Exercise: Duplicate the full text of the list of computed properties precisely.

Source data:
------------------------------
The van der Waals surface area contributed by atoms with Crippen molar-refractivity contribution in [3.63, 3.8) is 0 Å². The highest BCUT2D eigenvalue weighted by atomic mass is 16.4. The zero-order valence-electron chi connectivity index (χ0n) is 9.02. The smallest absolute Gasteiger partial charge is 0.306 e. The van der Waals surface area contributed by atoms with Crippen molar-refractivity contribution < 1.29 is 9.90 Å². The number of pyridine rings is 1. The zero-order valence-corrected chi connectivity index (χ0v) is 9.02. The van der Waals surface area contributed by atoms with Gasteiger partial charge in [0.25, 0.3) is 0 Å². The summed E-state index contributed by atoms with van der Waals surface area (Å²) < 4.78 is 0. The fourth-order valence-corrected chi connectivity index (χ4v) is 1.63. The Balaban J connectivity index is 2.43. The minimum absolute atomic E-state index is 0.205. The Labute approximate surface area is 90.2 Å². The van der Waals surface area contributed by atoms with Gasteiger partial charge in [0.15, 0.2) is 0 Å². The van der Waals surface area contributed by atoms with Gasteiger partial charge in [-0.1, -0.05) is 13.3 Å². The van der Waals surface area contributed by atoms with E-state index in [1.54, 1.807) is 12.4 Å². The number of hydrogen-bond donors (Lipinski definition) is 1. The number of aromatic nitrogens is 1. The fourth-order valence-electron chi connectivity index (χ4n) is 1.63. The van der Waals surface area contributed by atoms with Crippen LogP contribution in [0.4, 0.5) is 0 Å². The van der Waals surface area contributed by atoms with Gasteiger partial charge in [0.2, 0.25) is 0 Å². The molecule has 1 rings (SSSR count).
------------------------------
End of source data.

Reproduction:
The van der Waals surface area contributed by atoms with Crippen molar-refractivity contribution in [3.63, 3.8) is 0 Å². The highest BCUT2D eigenvalue weighted by atomic mass is 16.4. The zero-order valence-electron chi connectivity index (χ0n) is 9.02. The smallest absolute Gasteiger partial charge is 0.306 e. The van der Waals surface area contributed by atoms with Crippen molar-refractivity contribution < 1.29 is 9.90 Å². The number of pyridine rings is 1. The zero-order valence-corrected chi connectivity index (χ0v) is 9.02. The van der Waals surface area contributed by atoms with Gasteiger partial charge in [0.25, 0.3) is 0 Å². The summed E-state index contributed by atoms with van der Waals surface area (Å²) < 4.78 is 0. The fourth-order valence-corrected chi connectivity index (χ4v) is 1.63. The Balaban J connectivity index is 2.43. The minimum absolute atomic E-state index is 0.205. The Labute approximate surface area is 90.2 Å². The van der Waals surface area contributed by atoms with Gasteiger partial charge in [0.15, 0.2) is 0 Å². The van der Waals surface area contributed by atoms with Gasteiger partial charge in [-0.1, -0.05) is 13.3 Å². The van der Waals surface area contributed by atoms with E-state index in [1.54, 1.807) is 12.4 Å². The number of hydrogen-bond donors (Lipinski definition) is 1. The number of aromatic nitrogens is 1. The fourth-order valence-electron chi connectivity index (χ4n) is 1.63. The van der Waals surface area contributed by atoms with Crippen LogP contribution in [0.4, 0.5) is 0 Å². The van der Waals surface area contributed by atoms with Gasteiger partial charge in [0.2, 0.25) is 0 Å². The molecule has 1 rings (SSSR count).